It represents so much more than, people say “Oh, well it’s a landmark.” It’s much more than that. It is an energy. When I think about the Apollo, I think about the energy that is indescribable when you walk into the building, which is why, yes, James Brown’s funeral was at the Apollo, because he as the Godfather of Soul could see no other place to be his last resting place, because of what it represents. It is a town hall. It is an intersection of art and culture. It is a capital of Black America. It is a symbol of black excellence, a global symbol of black excellence. It’s a global symbol of artistic excellence all at the same time. It is soul, in every definition of the term. So, it is a hard thing to describe, but that’s what makes it so exciting to work there because it can inhabit authentically all of these conversations, authentically whether it is a conversation in a town hall featuring a Rashad Robinson of Color of Change or Al Sharpton, and Tamika Mallory on one day to a Teddy Riley concert the next, to an opera we produced called “We Shall Not Be Moved” the following week, and all of it makes sense in the building. And the building and the idea of the Apollo is large enough to hold all of it. To hosting U2. All of it.

Especially in these fraught times, the Apollo provides a service for the local community in Harlem, but also on a larger maybe even global scale. What are the ways that you reach these communities and raise up so many boats?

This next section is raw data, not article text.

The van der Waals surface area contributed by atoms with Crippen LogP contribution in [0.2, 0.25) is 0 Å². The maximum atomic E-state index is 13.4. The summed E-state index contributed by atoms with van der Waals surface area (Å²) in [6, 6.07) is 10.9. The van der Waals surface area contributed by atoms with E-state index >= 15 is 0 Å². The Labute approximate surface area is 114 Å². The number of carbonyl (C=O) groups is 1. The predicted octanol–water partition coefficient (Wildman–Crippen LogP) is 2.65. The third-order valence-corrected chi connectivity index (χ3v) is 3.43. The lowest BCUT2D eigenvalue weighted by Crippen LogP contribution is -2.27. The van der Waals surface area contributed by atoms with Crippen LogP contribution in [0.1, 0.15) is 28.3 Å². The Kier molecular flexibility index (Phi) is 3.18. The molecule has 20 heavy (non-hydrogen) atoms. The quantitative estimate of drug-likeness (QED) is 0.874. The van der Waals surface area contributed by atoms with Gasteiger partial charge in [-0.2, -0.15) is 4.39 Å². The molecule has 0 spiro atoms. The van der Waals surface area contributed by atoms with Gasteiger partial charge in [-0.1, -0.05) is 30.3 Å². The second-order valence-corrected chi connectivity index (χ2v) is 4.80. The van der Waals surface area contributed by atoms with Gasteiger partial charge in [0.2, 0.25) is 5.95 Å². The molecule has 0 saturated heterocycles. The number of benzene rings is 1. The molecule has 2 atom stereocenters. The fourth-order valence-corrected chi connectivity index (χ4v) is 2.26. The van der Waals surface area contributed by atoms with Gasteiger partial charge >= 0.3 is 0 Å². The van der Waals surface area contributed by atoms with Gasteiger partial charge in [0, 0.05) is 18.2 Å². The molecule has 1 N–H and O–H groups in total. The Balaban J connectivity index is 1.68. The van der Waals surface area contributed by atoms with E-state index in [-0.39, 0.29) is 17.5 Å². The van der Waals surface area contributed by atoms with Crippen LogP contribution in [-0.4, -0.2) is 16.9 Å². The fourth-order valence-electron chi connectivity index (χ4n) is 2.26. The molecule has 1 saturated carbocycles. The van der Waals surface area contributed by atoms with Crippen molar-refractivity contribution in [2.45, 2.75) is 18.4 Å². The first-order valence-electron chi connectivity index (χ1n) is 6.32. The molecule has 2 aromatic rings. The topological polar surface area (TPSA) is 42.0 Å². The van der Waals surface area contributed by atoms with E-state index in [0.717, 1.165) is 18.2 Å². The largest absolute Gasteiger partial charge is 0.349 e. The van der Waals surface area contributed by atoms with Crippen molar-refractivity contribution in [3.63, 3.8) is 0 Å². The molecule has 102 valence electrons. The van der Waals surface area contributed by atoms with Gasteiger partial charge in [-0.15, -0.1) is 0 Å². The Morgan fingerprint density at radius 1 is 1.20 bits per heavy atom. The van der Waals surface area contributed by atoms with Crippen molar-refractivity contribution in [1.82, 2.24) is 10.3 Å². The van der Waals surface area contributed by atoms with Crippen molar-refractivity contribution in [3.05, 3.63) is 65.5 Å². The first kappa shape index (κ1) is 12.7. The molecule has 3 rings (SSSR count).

There’s a few ways: Through our community programs, we host a series called Uptown Hall which is really a community town hall we curate several times throughout the year. It’s curated around urgent topics that directly affect our local and city community. We also have a very robust education program serving close to 20,000 students and up to 200,000 families per year in our young people and adult education programs. We have in-school educators in over 50 public and private schools across the city and built a very specific curriculum in and around Apollo themes, black music, black performance, and black culture as well as artistic instruction. Through our in-school programs to our afterschool programs and also through a program called School Day Live, which is basically specifically school aged program, where we’re hosting school performances for K through 12 at the theater throughout the week. 

There’s also the aspect of our training programs, which is very exciting. It’s primarily a high school training program called Apollo Theater Academy. It’s built as an internship program training primarily young people of color from across five boroughs on behind the scenes training. There’s a lot of training programs in New York City, home to Juilliard, La Guardia, and other top performing arts programs, but we have a paid internship program training young people around the craft of producing, sound engineering and tech and theater technology – all the pieces it takes to produce live events so they also can be equipped to not just be in front of the camera, but  behind the scenes, and ultimately to run the centers and be in the Pollstars of tomorrow. That is one of the programs I’m very proud that we do.